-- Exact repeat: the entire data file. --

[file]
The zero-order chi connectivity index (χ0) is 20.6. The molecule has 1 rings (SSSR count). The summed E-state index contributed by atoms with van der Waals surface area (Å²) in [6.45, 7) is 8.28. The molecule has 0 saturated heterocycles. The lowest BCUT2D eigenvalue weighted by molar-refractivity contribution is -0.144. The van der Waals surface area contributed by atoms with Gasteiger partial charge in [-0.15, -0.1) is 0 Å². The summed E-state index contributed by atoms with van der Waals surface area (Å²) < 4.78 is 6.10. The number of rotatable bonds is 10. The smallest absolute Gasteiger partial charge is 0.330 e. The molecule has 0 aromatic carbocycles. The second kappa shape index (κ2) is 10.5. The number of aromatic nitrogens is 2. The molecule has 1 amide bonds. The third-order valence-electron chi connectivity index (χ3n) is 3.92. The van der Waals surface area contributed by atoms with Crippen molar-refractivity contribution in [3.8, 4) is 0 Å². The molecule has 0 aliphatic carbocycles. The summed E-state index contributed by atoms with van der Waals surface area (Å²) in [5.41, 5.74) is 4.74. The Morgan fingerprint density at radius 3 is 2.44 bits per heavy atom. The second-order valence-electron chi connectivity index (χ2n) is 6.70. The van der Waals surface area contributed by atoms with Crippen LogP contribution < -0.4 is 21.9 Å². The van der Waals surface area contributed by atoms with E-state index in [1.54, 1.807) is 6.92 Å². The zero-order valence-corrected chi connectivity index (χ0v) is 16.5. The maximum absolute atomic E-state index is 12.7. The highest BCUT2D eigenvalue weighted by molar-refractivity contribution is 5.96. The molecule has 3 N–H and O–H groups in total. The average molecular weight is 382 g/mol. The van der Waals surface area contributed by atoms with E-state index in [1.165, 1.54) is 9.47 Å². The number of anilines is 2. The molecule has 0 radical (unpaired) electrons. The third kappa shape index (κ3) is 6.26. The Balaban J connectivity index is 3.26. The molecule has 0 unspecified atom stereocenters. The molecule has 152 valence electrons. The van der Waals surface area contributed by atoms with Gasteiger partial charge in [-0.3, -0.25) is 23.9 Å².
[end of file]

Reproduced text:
The zero-order chi connectivity index (χ0) is 20.6. The molecule has 1 rings (SSSR count). The summed E-state index contributed by atoms with van der Waals surface area (Å²) in [6.45, 7) is 8.28. The molecule has 0 saturated heterocycles. The lowest BCUT2D eigenvalue weighted by molar-refractivity contribution is -0.144. The van der Waals surface area contributed by atoms with Gasteiger partial charge in [-0.15, -0.1) is 0 Å². The summed E-state index contributed by atoms with van der Waals surface area (Å²) < 4.78 is 6.10. The number of rotatable bonds is 10. The smallest absolute Gasteiger partial charge is 0.330 e. The molecule has 0 aromatic carbocycles. The second kappa shape index (κ2) is 10.5. The number of aromatic nitrogens is 2. The molecule has 1 amide bonds. The third-order valence-electron chi connectivity index (χ3n) is 3.92. The van der Waals surface area contributed by atoms with Crippen molar-refractivity contribution in [3.8, 4) is 0 Å². The molecule has 0 aliphatic carbocycles. The summed E-state index contributed by atoms with van der Waals surface area (Å²) in [5.41, 5.74) is 4.74. The Morgan fingerprint density at radius 3 is 2.44 bits per heavy atom. The second-order valence-electron chi connectivity index (χ2n) is 6.70. The van der Waals surface area contributed by atoms with Crippen LogP contribution < -0.4 is 21.9 Å². The van der Waals surface area contributed by atoms with E-state index in [1.54, 1.807) is 6.92 Å². The zero-order valence-corrected chi connectivity index (χ0v) is 16.5. The maximum absolute atomic E-state index is 12.7. The highest BCUT2D eigenvalue weighted by molar-refractivity contribution is 5.96. The molecule has 3 N–H and O–H groups in total. The average molecular weight is 382 g/mol. The van der Waals surface area contributed by atoms with E-state index in [1.165, 1.54) is 9.47 Å². The number of anilines is 2. The molecule has 0 radical (unpaired) electrons. The third kappa shape index (κ3) is 6.26. The Balaban J connectivity index is 3.26. The molecule has 0 unspecified atom stereocenters. The molecule has 152 valence electrons. The van der Waals surface area contributed by atoms with Gasteiger partial charge in [-0.3, -0.25) is 23.9 Å².